Ipe Hardwood Deck Tiles

Looking to Build a Deck over a Concrete Patio? Read This First!

Our Ipe, Cumaru, and Tigerwood decking are among the most sought after materials to use in a variety of outdoor applications. One specific application that’s asked about often are installations over concrete pads.

This situation is common in many pool, patio and porch designs.  The concrete gets cracked, stained and pitted and the owners want to cover it with something nice without busting up all the old concrete. Unfortunately, traditional long-length decking boards don’t perform very well over concrete.

Wood is a material that breathes; it absorbs and releases moisture, adjusting itself to the humidity of its environment. To do this, all four sides of the board must receive sufficient air flow, achieved by proper gap spacing and adequate ground clearance. We recommend 18” of ground clearance.

Installing decking boards on top of concrete prevents air from circulating evenly across all four sides of the wood, leading to rapid changes in only one side of the board. This uneven release of moisture causes cupping, warping, and twisting.

Concrete tends to retain moisture and heat much longer than other materials. If the concrete becomes very hot in high humidity, it will release enormous amounts of warm, wet air directly into the face of the decking on top of it. As the wood absorbs this excess heat and humidity, it will twist, warp, and cup.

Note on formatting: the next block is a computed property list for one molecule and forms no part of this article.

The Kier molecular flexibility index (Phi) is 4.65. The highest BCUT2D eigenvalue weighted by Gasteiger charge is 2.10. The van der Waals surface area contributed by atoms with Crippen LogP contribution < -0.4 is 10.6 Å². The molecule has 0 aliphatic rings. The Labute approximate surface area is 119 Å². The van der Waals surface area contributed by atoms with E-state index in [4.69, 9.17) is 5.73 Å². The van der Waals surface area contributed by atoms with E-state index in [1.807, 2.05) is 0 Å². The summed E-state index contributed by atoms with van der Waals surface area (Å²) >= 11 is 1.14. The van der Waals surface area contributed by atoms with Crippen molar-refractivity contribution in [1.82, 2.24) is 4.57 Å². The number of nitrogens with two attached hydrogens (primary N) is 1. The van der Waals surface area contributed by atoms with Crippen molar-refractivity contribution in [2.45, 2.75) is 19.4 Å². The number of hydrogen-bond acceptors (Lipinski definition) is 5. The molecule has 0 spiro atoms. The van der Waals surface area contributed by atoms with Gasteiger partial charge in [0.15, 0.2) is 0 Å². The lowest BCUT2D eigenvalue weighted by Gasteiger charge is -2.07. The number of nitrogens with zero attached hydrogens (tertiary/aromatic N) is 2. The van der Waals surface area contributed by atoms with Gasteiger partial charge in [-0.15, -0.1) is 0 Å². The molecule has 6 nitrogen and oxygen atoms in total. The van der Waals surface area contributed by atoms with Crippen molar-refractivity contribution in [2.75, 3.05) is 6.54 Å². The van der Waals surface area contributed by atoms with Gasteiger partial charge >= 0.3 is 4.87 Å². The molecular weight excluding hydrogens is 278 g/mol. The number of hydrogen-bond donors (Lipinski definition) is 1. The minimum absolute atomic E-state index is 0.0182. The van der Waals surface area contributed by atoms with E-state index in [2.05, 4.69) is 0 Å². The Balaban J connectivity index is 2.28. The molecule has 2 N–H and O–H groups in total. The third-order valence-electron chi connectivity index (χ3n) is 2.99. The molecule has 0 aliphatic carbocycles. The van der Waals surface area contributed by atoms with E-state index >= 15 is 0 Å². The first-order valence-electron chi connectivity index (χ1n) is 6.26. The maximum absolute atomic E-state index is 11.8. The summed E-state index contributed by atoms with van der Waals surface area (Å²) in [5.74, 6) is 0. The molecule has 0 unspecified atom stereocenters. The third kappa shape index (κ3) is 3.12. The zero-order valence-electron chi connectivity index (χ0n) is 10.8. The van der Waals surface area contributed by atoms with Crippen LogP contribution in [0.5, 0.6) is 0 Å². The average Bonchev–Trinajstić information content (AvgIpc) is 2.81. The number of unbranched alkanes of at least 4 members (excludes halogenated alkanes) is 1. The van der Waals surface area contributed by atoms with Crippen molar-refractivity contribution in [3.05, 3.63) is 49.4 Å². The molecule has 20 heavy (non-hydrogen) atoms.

Fortunately, there’s a great alternative to removing the concrete pad and building a deck with joists and posts: Advantage Deck Tiles™. These tiles are made specifically for installations directly over a flat surface such as concretes pads or balconies. With Advantage Deck Tiles™ you can give your outdoor living space a new look in just under a day at a fraction of the cost of building a new deck.

Watch this video to see how easy it is to install our deck tiles over an old concrete patio:

16 thoughts on “Looking to Build a Deck over a Concrete Patio? Read This First!

  1. John Lain

    Laying ipe over concrete looked great. Now is there a good reason this technique can’t , or shouldn’t be done over crushed stone or sand?

  2. G. Alves Post author

    Hi John,

    Thank you for taking the time to write to us and we are glad that you found the video entertaining. The reason why Deck Tiles aren’t recommended to be used directly over crushed stone or sand is because it’s an unstable surface. Using an unstable surface can cause the deck tiles to be laid unevenly which can lead to tripping hazards.